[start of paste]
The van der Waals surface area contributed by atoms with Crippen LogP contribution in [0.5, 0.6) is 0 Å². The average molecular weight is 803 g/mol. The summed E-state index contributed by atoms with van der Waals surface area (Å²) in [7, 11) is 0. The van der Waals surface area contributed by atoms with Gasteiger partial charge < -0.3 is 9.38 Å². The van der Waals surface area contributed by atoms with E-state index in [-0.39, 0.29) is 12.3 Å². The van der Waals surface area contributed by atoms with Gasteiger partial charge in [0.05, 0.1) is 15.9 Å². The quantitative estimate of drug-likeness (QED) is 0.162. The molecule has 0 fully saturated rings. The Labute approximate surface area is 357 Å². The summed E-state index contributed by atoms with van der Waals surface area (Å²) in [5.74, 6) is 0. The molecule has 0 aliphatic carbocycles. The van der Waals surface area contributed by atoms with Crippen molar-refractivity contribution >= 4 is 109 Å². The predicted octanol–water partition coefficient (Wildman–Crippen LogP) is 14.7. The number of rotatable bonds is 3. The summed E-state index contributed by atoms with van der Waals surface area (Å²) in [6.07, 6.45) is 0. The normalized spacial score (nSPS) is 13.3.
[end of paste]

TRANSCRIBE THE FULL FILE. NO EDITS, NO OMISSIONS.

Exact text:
The van der Waals surface area contributed by atoms with Crippen LogP contribution in [0.5, 0.6) is 0 Å². The average molecular weight is 803 g/mol. The summed E-state index contributed by atoms with van der Waals surface area (Å²) in [7, 11) is 0. The van der Waals surface area contributed by atoms with Gasteiger partial charge < -0.3 is 9.38 Å². The van der Waals surface area contributed by atoms with E-state index in [-0.39, 0.29) is 12.3 Å². The van der Waals surface area contributed by atoms with Gasteiger partial charge in [0.05, 0.1) is 15.9 Å². The quantitative estimate of drug-likeness (QED) is 0.162. The molecule has 0 fully saturated rings. The Labute approximate surface area is 357 Å². The summed E-state index contributed by atoms with van der Waals surface area (Å²) in [5.74, 6) is 0. The molecule has 0 aliphatic carbocycles. The van der Waals surface area contributed by atoms with Crippen molar-refractivity contribution >= 4 is 109 Å². The predicted octanol–water partition coefficient (Wildman–Crippen LogP) is 14.7. The number of rotatable bonds is 3. The summed E-state index contributed by atoms with van der Waals surface area (Å²) in [6.07, 6.45) is 0. The normalized spacial score (nSPS) is 13.3.